I, too, found myself shifting somewhat impatiently in my seat while watching the barebones plot unfold (if we can call it that). As someone who has spent the last dozen or so years working on the films of the Berlin School – and has taken great pleasure in doing so! – I was keenly aware of my sense that Arslan’s film may be driving into a dead-end.5 Yet, the film’s central moment of trance-formation subtly seems to have left its mark on me, for I have kept thinking about it, re-seeing and re-sensing it: the beauty of its ineffable and indescribable affective force that exceeds whatever the plot, as far as there is one, is about. The ability to use repetition – of long takes of the driving car, of the quietness of the landscape, of the characters neither doing nor saying much of anything, and even of the genre elements that Arslan joins from the various traditions he draws on – in order to create a moment of pure difference, that is becoming: this, I think, is the hallmark of both Arslan’s filmmaking and the Berlin School at large. This creation of becoming through seemingly monotonous, unexciting repetition – that is: the creation of a pure event – seeks to address the effectivity of its affective force at a future moment of reception rather than the one that a viewer may be capable of performing at or near the moment of initial encounter. Such filmmaking is predicated on an asignifying logic that forces viewers to practice a mode of reception in which we have to trust that we may be able to say, at a time yet to come, that the film had an impact on us already at the very moment of initial viewing, even though, at this point, the film’s representational level was not yet able to impress us (in the haptic sense).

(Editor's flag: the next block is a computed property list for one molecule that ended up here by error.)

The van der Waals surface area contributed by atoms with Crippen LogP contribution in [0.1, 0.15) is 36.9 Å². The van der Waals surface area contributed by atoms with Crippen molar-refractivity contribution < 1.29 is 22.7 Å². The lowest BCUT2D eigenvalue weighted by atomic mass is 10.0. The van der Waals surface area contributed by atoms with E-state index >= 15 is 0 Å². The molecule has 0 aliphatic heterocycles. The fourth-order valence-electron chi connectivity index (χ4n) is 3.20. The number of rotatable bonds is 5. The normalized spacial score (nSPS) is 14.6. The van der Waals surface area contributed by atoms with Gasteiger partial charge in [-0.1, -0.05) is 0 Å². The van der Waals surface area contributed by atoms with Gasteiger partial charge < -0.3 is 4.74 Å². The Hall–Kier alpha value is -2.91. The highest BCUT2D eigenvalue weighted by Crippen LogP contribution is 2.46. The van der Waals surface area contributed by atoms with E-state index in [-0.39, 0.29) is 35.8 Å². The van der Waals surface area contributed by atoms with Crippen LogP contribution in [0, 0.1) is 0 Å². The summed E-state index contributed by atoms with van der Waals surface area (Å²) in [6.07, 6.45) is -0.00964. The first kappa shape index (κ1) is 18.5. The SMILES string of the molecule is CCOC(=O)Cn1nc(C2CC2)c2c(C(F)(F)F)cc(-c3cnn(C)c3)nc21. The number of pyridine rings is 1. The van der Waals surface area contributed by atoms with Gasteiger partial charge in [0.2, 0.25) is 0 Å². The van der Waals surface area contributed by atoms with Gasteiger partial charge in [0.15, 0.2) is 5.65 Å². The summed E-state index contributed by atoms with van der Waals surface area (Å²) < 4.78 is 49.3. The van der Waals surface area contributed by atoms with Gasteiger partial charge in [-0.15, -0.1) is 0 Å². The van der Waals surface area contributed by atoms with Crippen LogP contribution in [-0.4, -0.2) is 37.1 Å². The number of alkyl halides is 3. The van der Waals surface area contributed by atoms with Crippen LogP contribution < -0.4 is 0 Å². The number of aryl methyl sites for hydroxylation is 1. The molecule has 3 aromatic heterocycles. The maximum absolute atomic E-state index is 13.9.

Yet, it must be said that this is not the kind of film Graf has in mind when advocating the lost genre-filmmaking tradition he and his collaborator excavate in Open Wound and its predecessor. In this respect, a film that reminded me of Arslan’s In the Shadows, Lars Henning’s Zwischen den Jahren (End of the Season) would probably please Graf more than Arslan’s. Focusing on Becker, a middle-aged man who, upon his release from prison, is simply trying to mind his own business but finds himself gradually confronted with the ghost of his past in the form of a man whose wife and daughter he had murdered years ago, Henning’s neo-noir-like revenge film grounds its generic qualities in a subtly stylised realism that is not unlike that of Arslan’s minor masterpiece, which it evokes not least also because of the excellent performance by Peter Kurth, who plays an important supporting role in In the Shadows. In a way, End of the Season could be seen as taking its cue from Arslan’s understated crime film, playing in its shadows, as it were, in a way that Arslan has not done so himself of late, instead replacing the shady environment of Berlin with the clear lights of the Canadian wilderness and with the even brighter lights of Norway’s Arctic Fjords in the summer. At the risk of overly simplifying matters, End of the Season might be understood as seeking to bridge the gap between, on the one hand, unrepentant genre filmmaking as advocated by Graf and, on the other, a muted yet smart re-working of that very tradition as practiced, on occasion and with some hesitation, by Berlin School filmmakers such as Arslan.